How to Prosecute Putin
Putting the Russian president on trial for the international crime of aggression would be more straightforward than trying him for war crimes and crimes against humanity. Since the International Criminal Court has no mandate to prosecute such crimes, a special international tribunal must be formed – with US support.
EDINBURGH – A few weeks ago, the International Criminal Court issued an arrest warrant for Russian President Vladimir Putin for the war crime of unlawful deportation and transfer of children from occupied areas of Ukraine to Russia. It is a significant – indeed, historic – step toward holding Putin and his henchmen accountable for their crimes in Ukraine. But more must be done.
Evidence of Russian atrocities in Ukraine – including murder, rape, torture, and attacks on civilians, civilian infrastructure, and other non-military targets – continues to accumulate. Just last month, a United Nations-backed inquiry published a report accusing Russia of war crimes and possible crimes against humanity. While the ICC indictment is unlikely to be the only legal action brought against Putin and his cronies, it is the first. The ICC prosecutor has ensured that Putin will go down in history as the first leader of a permanent member of the UN Security Council to be indicted for an international crime.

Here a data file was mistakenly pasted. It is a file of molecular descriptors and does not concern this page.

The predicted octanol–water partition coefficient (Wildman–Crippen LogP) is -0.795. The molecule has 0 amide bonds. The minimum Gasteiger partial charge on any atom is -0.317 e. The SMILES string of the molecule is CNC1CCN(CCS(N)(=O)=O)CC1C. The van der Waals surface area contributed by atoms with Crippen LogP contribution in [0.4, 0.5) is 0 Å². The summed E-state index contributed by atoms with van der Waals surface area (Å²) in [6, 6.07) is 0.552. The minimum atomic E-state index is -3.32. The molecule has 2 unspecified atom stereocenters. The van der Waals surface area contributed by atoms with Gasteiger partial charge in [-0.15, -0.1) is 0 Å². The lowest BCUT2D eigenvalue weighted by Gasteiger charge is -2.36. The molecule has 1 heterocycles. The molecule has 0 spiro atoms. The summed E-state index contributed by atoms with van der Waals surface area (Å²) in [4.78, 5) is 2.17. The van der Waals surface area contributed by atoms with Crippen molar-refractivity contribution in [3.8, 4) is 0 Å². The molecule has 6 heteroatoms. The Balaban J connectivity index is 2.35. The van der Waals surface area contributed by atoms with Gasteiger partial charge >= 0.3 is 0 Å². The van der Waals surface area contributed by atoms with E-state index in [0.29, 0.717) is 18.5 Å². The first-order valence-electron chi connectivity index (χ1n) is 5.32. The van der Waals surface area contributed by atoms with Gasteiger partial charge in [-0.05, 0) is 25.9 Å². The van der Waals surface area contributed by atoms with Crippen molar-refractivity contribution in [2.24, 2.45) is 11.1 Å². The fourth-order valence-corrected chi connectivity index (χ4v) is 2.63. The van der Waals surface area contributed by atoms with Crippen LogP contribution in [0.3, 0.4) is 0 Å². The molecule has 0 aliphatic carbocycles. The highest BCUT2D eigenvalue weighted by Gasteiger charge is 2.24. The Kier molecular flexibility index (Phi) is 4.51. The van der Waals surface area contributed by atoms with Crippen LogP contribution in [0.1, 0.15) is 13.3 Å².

The move is not merely symbolic. Those who think imprisoning Putin is an impossibility should recall that Liberian war criminal Charles Taylor is currently serving a 50-year sentence in a British prison, and former Serbian leader Slobodan Milošević died in prison in The Hague while on trial for war crimes. And those who think that the arrest warrant will have no impact on the accused should take note of reports of growing dissent within Putin’s leadership cabal, with insiders no doubt fearing that they will soon face indictments as well.
To continue reading, register now.
Already have an account? Log in